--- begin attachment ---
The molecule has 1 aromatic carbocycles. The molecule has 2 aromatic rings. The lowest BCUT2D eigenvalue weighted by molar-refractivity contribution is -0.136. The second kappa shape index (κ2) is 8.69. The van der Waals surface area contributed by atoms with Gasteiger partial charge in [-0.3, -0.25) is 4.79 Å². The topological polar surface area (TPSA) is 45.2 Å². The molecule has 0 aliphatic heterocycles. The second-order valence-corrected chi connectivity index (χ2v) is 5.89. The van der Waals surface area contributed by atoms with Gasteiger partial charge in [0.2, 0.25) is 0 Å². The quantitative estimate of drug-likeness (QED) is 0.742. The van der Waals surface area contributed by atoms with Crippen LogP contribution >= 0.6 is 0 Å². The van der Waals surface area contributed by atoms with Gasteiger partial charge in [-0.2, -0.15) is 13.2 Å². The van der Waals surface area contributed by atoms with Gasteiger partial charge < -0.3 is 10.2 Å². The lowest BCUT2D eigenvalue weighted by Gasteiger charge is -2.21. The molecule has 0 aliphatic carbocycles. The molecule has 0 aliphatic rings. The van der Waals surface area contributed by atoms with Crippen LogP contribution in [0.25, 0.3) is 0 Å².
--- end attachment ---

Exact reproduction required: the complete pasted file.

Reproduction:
The molecule has 1 aromatic carbocycles. The molecule has 2 aromatic rings. The lowest BCUT2D eigenvalue weighted by molar-refractivity contribution is -0.136. The second kappa shape index (κ2) is 8.69. The van der Waals surface area contributed by atoms with Gasteiger partial charge in [-0.3, -0.25) is 4.79 Å². The topological polar surface area (TPSA) is 45.2 Å². The molecule has 0 aliphatic heterocycles. The second-order valence-corrected chi connectivity index (χ2v) is 5.89. The van der Waals surface area contributed by atoms with Gasteiger partial charge in [0.2, 0.25) is 0 Å². The quantitative estimate of drug-likeness (QED) is 0.742. The van der Waals surface area contributed by atoms with Crippen LogP contribution >= 0.6 is 0 Å². The van der Waals surface area contributed by atoms with Gasteiger partial charge in [-0.2, -0.15) is 13.2 Å². The van der Waals surface area contributed by atoms with Gasteiger partial charge < -0.3 is 10.2 Å². The lowest BCUT2D eigenvalue weighted by Gasteiger charge is -2.21. The molecule has 0 aliphatic carbocycles. The molecule has 0 aliphatic rings. The van der Waals surface area contributed by atoms with Crippen LogP contribution in [0.25, 0.3) is 0 Å².